Switzerland’s legacy bank, Hypothekarbank Lenzburg, announced this week it was accepting cryptocurrency related businesses as account holders, something many legacy financial institutions outright refuse. Long viewed as a progressive society way ahead of its time, the Swiss are once again leading, … this time it’s doing so in the crypto revolution.
150 Year Old Bank in Switzerland Opens to Crypto Businesses
Switzerland’s mortgage bank Hypothekarbank Lenzburg CEO Marianne Wildi explained, “As a bank that sets itself up technologically and pursues a cooperative strategy in the field of fintech, it is also a matter of credibility to work together with the young sector of crypto and blockchain companies in Switzerland.” Its earliest iteration can be traced back 150 years, and has since morphed into a mortgage, retail, and a private banking services provider, acting locally while being publicly listed.
The Swiss were among the earliest to really see crypto’s potential, becoming a mecca for those interested in the technology and incubating startups along the way. As a rival to the US’s Silicon Valley, an area in Zug has been deemed Crypto Valley for its broad enthusiasm of the phenomenon. Even so, in announcing its new policy Hypothekarbank Lenzburg is the country’s first bank to welcome crypto businesses.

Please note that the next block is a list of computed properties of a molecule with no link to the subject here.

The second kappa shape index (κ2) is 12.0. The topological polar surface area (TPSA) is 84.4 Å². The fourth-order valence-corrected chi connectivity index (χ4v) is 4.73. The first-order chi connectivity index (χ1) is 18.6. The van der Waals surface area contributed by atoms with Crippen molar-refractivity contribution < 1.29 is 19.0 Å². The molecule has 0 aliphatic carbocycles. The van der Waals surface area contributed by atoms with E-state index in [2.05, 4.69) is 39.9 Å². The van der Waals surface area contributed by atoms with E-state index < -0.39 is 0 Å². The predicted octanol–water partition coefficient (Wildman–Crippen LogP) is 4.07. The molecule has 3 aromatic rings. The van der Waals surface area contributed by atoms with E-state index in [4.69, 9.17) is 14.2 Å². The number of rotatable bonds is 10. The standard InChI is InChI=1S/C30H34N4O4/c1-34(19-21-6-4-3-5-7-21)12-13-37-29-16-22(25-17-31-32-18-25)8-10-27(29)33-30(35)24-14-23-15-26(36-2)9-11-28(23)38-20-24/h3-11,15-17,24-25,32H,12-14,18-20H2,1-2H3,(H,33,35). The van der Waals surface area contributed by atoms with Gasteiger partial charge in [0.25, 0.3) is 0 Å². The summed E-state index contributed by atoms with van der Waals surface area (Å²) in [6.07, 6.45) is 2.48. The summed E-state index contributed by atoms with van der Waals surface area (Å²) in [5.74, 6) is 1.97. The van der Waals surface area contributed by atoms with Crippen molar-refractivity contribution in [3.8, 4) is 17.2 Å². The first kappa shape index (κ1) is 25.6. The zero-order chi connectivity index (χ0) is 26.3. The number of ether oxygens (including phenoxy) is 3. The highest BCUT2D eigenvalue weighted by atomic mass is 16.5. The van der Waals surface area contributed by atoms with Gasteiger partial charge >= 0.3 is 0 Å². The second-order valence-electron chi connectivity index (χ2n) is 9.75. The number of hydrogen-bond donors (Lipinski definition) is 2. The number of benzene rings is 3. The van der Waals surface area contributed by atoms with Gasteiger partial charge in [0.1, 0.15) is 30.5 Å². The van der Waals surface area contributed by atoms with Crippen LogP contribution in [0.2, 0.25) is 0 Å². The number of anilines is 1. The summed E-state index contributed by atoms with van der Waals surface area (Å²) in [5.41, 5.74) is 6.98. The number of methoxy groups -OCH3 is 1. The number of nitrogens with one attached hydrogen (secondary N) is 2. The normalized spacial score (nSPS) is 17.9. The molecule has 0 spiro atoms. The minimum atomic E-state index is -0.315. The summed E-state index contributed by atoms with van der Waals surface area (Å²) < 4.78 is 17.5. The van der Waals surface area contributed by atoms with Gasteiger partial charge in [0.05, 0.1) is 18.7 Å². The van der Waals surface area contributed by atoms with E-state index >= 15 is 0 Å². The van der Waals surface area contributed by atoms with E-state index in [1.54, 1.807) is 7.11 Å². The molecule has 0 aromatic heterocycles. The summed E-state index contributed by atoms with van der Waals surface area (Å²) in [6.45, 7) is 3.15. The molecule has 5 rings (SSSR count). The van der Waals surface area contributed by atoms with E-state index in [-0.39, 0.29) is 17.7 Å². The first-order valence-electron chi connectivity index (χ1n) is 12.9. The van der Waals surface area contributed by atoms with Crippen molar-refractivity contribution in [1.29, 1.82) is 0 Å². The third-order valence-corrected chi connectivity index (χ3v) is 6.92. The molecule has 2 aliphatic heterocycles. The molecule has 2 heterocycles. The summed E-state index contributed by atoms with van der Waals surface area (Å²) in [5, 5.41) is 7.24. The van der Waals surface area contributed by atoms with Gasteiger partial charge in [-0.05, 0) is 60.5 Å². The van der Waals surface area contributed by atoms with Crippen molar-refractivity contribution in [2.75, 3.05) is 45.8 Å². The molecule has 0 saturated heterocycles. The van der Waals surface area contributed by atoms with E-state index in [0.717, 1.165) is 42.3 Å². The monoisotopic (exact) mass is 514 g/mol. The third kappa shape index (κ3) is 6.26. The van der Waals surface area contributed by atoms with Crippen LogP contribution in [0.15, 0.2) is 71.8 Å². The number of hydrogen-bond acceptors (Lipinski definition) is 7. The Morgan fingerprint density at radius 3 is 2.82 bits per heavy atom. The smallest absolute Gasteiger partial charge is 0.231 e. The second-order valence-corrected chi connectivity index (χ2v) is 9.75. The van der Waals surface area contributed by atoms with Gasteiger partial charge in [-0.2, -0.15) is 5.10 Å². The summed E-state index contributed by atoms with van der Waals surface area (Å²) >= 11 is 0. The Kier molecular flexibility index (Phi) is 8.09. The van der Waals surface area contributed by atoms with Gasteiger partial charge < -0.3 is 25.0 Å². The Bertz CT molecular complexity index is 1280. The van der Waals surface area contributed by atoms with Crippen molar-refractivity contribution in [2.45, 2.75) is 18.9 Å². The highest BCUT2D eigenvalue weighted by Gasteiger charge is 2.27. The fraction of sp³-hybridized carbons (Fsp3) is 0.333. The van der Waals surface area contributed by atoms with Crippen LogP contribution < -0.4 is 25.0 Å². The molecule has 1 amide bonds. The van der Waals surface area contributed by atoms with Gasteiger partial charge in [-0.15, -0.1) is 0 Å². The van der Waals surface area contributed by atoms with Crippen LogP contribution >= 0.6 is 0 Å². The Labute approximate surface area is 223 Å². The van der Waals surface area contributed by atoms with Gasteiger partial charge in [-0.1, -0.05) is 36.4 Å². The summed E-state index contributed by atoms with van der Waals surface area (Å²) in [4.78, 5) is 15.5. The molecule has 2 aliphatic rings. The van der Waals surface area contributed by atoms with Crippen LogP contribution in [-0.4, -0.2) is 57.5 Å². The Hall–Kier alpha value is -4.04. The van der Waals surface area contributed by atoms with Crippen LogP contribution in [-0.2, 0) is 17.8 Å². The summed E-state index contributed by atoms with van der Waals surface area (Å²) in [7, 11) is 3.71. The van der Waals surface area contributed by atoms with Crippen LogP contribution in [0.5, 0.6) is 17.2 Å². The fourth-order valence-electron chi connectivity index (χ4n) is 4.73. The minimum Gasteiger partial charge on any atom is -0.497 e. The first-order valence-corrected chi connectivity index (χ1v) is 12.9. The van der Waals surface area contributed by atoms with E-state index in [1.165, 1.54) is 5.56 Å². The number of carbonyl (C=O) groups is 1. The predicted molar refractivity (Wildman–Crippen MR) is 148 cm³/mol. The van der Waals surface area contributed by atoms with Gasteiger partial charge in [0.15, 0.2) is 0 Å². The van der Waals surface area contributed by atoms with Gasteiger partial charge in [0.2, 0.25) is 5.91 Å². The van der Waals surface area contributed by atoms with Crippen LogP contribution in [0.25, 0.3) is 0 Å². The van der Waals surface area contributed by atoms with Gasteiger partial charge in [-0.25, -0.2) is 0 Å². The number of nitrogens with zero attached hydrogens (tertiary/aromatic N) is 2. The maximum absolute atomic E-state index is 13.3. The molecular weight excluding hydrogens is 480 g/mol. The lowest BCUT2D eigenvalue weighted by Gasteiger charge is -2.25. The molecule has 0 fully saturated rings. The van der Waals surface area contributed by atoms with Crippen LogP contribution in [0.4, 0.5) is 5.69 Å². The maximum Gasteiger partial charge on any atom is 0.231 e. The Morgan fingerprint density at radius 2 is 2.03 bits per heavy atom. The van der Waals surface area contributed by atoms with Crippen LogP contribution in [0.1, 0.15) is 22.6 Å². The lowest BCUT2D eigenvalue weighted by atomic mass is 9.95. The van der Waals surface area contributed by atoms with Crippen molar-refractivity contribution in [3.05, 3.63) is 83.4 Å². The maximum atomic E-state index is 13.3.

Regional media quoted Ms. Wildi as explaining how much thought went into changing their policy, suggesting guidance came from the country’s relatively permissive regulator, the Financial Market Supervisory Authority (FINMA). In perhaps in an effort to assuage board members’ fears, she also was sure to the extensive vetting that goes into accepting crypto businesses as clients.
Could be a Trend
Prior to Hypothekarbank going all in, the financial community dabbled along the edges of crypto-related business support. Falcon Private Bank, for example, made headlines last year by vaguely interacting with “crypto asset management.” Bank Frick of Liechtenstein continues to offer to its customers cold storage and top coin access such as bitcoin cash, bitcoin core, litecoin, ether, and ripple.
Ms. Wildi elaborated on just how their new police would shake out, more or less handing over the task to contractor Geissbühler, Weber & Partner AG. “They already have a lot of cryptographic know-how and analyze customer inquiries about the legal consequences and backgrounds,” she assured. “After due diligence they give us a recommendation, and the decision then follows. It’s true that the customer review process is more involved in such relationships, but it does not make any difference to other customer relationships insofar as compliance processes have to work flawlessly anyway.”
Do you think more countries will follow Switzerland’s lead? Let us know in the comments.
Images via the Pixabay.
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